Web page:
Priestley: I think that's probably a smart move. Years of not being able to generate a decent operating profit probably convinced them. Didn't they take a writedown of, was it $5 billion for the sale?
Rosevear: Yeah, there was a $5.4 billion one-time charge for costs, and of course, GM takes a step down, a couple of steps down, in the ranks of the world's biggest selling automakers, because they gave up 1.2 million vehicle sales per year, give or take, by selling this operation. But they had been trying since the late 1990s to make their European operations sustainably profitable. And they had almost gotten there, and then Brexit happened. And the exchange rates went wonky on them, and it became very hard, and I think Barra and people like Dan Ammann, GM's president who was an investment banker before he joined GM, and thinks very much in returns on investment, I think they said, this isn't worth it anymore, we'll sell it. And Peugeot was willing to buy it. And they more or less gave it to Peugeot. When new balance all the numbers and so forth, GM almost paid Peugeot to take it. Almost, not quite but almost. But, I think GM was glad to say, "We'll take a big one-time charge for this and then we'll just look ahead."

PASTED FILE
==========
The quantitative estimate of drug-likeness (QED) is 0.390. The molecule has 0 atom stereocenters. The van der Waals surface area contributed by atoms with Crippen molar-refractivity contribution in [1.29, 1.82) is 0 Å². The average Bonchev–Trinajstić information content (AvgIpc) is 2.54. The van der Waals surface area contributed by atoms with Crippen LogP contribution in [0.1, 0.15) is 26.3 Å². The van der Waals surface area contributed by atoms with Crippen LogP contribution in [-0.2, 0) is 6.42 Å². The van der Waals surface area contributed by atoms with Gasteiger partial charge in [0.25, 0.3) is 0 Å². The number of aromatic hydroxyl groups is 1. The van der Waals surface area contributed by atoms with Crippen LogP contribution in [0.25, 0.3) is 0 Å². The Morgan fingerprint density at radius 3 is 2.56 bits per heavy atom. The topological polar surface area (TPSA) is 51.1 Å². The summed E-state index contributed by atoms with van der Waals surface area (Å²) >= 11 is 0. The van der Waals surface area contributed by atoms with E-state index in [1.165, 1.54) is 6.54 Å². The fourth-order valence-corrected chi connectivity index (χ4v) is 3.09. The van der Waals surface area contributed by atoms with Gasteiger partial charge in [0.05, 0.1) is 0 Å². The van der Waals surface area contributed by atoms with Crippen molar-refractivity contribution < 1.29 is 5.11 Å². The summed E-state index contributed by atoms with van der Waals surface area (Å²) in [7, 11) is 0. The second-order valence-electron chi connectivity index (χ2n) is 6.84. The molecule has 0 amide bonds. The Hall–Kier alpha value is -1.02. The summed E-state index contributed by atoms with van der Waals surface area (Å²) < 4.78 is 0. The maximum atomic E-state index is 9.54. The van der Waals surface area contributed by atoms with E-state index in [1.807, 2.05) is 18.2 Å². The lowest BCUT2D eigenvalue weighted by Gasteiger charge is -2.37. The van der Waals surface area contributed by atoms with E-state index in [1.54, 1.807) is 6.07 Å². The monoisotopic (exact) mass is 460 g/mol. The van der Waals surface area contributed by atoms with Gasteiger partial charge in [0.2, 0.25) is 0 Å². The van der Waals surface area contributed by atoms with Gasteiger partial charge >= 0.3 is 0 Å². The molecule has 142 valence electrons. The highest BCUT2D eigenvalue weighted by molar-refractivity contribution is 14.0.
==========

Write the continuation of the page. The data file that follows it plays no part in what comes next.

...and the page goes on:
Priestley: And this is also, they can concentrate much more on the North American market, and a lot of the growth initiatives that they're starting there, isn't that right?
Rosevear: North America and China. They actually sell more vehicles in China now than they do in North America. But nowadays, GM senior management doesn't think in terms of total sales, which was GM's thing for years -- we need market share, we need market share. Now, they think in terms of return on invested capital. As an investor -- I own stock in GM -- I love that. They want returns on invested capital ideally over 20%. They're making good margins in China and North America, and we'll get into more detail on that in a moment. Those are the places where they want to spend their money. They think that -- some of the countries in South America have had recessions, places like Brazil and so forth. As those countries recover, they think they'll make good margins in Latin America. So they're continuing to invest there as well.
And then, even looking within North America, they're ratcheting down investments in sedans. They recently renewed most of their sedans. They think those can go a couple of generations without completely being reengineered from the ground up. So they won't have to spend a ton of money to have good sedan offerings in the market. They'll just update them over time. They just spent a lot of money renewing their crossovers, and those are huge sellers. Up next are the trucks. GM has new pickup trucks coming, and we'll talk about that when we talk about the year ahead. But the idea here to take away is, at GM, it's all about investing the money where they think it'll make the biggest returns.
John Rosevear owns shares of General Motors. Sarah Priestley has no position in any of the stocks mentioned. The Motley Fool has no position in any of the stocks mentioned. The Motley Fool has a disclosure policy.